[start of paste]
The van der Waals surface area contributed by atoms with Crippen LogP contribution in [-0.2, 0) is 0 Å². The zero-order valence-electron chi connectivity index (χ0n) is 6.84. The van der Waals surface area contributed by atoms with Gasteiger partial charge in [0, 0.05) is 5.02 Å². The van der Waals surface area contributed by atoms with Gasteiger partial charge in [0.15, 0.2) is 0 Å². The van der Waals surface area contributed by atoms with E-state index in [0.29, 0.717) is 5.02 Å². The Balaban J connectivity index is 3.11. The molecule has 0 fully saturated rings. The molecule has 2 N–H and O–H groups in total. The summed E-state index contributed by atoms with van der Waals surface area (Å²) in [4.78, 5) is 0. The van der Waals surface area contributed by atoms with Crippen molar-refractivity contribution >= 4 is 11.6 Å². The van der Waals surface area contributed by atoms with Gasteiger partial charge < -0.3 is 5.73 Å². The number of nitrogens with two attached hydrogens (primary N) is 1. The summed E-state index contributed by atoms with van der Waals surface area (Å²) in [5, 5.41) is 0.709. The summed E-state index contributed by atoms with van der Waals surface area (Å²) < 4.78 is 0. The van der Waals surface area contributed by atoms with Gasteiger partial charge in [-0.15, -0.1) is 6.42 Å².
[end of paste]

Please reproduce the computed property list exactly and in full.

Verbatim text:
The van der Waals surface area contributed by atoms with Crippen LogP contribution in [-0.2, 0) is 0 Å². The zero-order valence-electron chi connectivity index (χ0n) is 6.84. The van der Waals surface area contributed by atoms with Gasteiger partial charge in [0, 0.05) is 5.02 Å². The van der Waals surface area contributed by atoms with Gasteiger partial charge in [0.15, 0.2) is 0 Å². The van der Waals surface area contributed by atoms with E-state index in [0.29, 0.717) is 5.02 Å². The Balaban J connectivity index is 3.11. The molecule has 0 fully saturated rings. The molecule has 2 N–H and O–H groups in total. The summed E-state index contributed by atoms with van der Waals surface area (Å²) in [4.78, 5) is 0. The van der Waals surface area contributed by atoms with Crippen molar-refractivity contribution >= 4 is 11.6 Å². The van der Waals surface area contributed by atoms with Gasteiger partial charge < -0.3 is 5.73 Å². The number of nitrogens with two attached hydrogens (primary N) is 1. The summed E-state index contributed by atoms with van der Waals surface area (Å²) in [5, 5.41) is 0.709. The summed E-state index contributed by atoms with van der Waals surface area (Å²) < 4.78 is 0. The van der Waals surface area contributed by atoms with Gasteiger partial charge in [-0.15, -0.1) is 6.42 Å².